The market for both new construction and residential remodeling remains solid, even in the face of sharply rising home-related prices and supply-chain challenges, market analysts report. Among the key statistics and forecasts released in recent weeks by government agencies, research firms and industry-
related trade associations were the following:
Growth in improvement and repair expenditures to owner-occupied homes is expected to remain “solid” throughout 2021 and into 2022, according to the Leading Indicator of Remodeling Activity, compiled by the Joint Center for Housing Studies of Harvard University. The latest LIRA forecasts a “healthy pace” of gains in annual home renovation and repair spending this year. “With a financial boost from federal stimulus payments and strong house-price appreciation, homeowners are continuing to invest in the upkeep and improvement of their homes,” said Chris Herbert, managing director of the Cambridge, MA-based Joint Center. Although the recent surge in do-it-yourself remodeling activity is slackening, “homeowners are undertaking larger discretionary renovations that had been deferred during the pandemic,” observed Joint Center Economist Abbe Will. “A shift to more professional projects should boost annual homeowner remodeling expenditures to $370 billion by early next year.”
HOUSING STARTS & NEW-HOME SALES
Housing production remains steady, builder confidence remains strong and buyer demand remains solid due largely to low mortgage rates and limited inventory in the resale market. However, rising costs for building materials continue to impede positive momentum in the market, the National Association of Home Builders reported. Overall housing starts, according to the latest available government figures, were pegged at a seasonally adjusted annual rate of 1.74 million units, the fastest pace for combined single- and multi-family construction since mid-2006. When comparing the first quarter of 2021 to the first quarter of 2020, single-family starts were up 19.6%, while multi-family starts increased 30.8%, the NAHB reported. “(But) despite strong buyer traffic, builders continue to face challenges,” said NAHB Chairman Chuck Fowke. “The supply chain for residential construction is tight, particularly regarding the cost and availability of lumber, appliances and other building materials,” Fowke added.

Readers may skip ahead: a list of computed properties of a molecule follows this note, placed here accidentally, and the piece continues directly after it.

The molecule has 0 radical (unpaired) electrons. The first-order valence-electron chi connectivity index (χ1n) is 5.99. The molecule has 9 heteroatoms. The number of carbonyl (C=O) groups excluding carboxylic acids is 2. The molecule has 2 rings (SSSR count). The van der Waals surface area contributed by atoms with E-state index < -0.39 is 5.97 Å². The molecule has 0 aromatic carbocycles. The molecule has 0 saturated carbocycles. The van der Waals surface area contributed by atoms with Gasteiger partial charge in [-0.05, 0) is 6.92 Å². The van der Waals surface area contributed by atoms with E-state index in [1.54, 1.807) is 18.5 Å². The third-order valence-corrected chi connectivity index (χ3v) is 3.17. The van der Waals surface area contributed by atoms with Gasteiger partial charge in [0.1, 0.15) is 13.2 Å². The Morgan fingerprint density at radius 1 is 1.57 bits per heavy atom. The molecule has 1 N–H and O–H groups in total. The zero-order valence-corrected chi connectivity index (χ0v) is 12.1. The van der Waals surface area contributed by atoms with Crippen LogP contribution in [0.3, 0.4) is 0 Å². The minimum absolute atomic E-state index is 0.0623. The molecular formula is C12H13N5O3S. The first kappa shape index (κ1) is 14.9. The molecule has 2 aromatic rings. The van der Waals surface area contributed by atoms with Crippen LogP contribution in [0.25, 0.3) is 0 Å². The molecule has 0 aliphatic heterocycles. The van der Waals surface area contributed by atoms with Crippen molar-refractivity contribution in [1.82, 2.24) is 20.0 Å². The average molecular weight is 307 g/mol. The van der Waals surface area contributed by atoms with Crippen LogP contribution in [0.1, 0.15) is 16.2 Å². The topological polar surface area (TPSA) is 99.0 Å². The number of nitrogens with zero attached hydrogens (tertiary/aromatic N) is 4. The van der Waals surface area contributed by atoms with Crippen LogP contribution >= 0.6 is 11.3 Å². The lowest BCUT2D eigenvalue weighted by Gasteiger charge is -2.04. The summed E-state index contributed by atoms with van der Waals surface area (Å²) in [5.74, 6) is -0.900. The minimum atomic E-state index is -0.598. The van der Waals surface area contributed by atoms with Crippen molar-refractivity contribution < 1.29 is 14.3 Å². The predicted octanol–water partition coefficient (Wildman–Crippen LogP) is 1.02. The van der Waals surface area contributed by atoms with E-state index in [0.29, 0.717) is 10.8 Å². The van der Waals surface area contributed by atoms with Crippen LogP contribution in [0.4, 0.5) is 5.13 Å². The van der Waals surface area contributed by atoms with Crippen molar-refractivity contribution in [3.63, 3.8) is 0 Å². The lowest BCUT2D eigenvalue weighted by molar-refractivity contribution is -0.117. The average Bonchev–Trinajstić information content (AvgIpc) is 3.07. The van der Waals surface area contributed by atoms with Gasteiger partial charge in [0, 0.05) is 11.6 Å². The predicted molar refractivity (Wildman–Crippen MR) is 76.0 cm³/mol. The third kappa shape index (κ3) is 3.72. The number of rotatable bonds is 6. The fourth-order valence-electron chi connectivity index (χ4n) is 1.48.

CABINET & VANITY SALES
Major U.S. kitchen cabinet and vanity manufacturers continued to post early-2021 sales gains, according to the latest in a series of “Trend of Business Surveys” conducted by the Kitchen Cabinet Manufacturers Association. The KCMA’s latest survey results, released in May, reflected a 17.9% rise in overall sales among participating cabinet manufacturers for March, compared to the same month in 2020. March custom cabinet sales were up 21.5%, while semi-custom sales rose 20.3% and stock sales gained 29.6%, according to the Reston, VA-based trade association. Sales through the first quarter of 2021 were up 11.6% over the same three-month period last year, the KCMA added.
A three-month surge saw domestic shipments of major home appliances post sharp gains in the first quarter of 2021, the Association of Home Appliance Manufacturers reported. According to the Washington, DC-based AHAM, first-quarter appliance shipments increased 27.4% over those in the first three months of 2020. First-quarter 2021 gains were posted in all key product categories, including cooking appliances (+25.2%), kitchen cleanup (+15.0%), food preservation (+41.6%) and home laundry (+28.9%), the trade association added.